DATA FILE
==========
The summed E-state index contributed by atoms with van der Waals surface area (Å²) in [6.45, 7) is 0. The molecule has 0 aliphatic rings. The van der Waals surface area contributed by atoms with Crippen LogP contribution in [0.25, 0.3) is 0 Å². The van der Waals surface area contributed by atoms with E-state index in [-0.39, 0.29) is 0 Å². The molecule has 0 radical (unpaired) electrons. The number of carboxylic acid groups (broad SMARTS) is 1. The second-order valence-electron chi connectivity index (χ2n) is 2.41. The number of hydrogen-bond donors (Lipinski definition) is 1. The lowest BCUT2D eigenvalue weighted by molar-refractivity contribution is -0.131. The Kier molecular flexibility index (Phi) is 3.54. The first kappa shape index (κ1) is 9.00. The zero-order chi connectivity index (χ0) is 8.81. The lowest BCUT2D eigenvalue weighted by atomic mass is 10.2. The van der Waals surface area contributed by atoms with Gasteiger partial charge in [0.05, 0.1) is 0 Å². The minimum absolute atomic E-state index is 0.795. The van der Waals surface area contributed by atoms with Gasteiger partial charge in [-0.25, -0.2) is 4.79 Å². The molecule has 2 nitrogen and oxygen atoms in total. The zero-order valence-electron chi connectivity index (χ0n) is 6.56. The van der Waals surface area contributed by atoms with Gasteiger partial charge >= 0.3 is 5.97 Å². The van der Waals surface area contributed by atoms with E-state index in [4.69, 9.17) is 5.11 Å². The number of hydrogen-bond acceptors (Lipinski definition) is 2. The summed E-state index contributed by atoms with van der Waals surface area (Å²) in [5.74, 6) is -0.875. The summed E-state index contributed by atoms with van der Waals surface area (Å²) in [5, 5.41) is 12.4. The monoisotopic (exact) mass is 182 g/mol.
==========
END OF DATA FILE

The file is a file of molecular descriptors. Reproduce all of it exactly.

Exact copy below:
The summed E-state index contributed by atoms with van der Waals surface area (Å²) in [6.45, 7) is 0. The molecule has 0 aliphatic rings. The van der Waals surface area contributed by atoms with Crippen LogP contribution in [0.25, 0.3) is 0 Å². The van der Waals surface area contributed by atoms with E-state index in [-0.39, 0.29) is 0 Å². The molecule has 0 radical (unpaired) electrons. The number of carboxylic acid groups (broad SMARTS) is 1. The second-order valence-electron chi connectivity index (χ2n) is 2.41. The number of hydrogen-bond donors (Lipinski definition) is 1. The lowest BCUT2D eigenvalue weighted by molar-refractivity contribution is -0.131. The Kier molecular flexibility index (Phi) is 3.54. The first kappa shape index (κ1) is 9.00. The zero-order chi connectivity index (χ0) is 8.81. The lowest BCUT2D eigenvalue weighted by atomic mass is 10.2. The van der Waals surface area contributed by atoms with Gasteiger partial charge in [0.05, 0.1) is 0 Å². The minimum absolute atomic E-state index is 0.795. The van der Waals surface area contributed by atoms with Gasteiger partial charge in [-0.25, -0.2) is 4.79 Å². The molecule has 2 nitrogen and oxygen atoms in total. The zero-order valence-electron chi connectivity index (χ0n) is 6.56. The van der Waals surface area contributed by atoms with Gasteiger partial charge >= 0.3 is 5.97 Å². The van der Waals surface area contributed by atoms with E-state index in [4.69, 9.17) is 5.11 Å². The number of hydrogen-bond acceptors (Lipinski definition) is 2. The summed E-state index contributed by atoms with van der Waals surface area (Å²) in [5.74, 6) is -0.875. The summed E-state index contributed by atoms with van der Waals surface area (Å²) in [5, 5.41) is 12.4. The monoisotopic (exact) mass is 182 g/mol.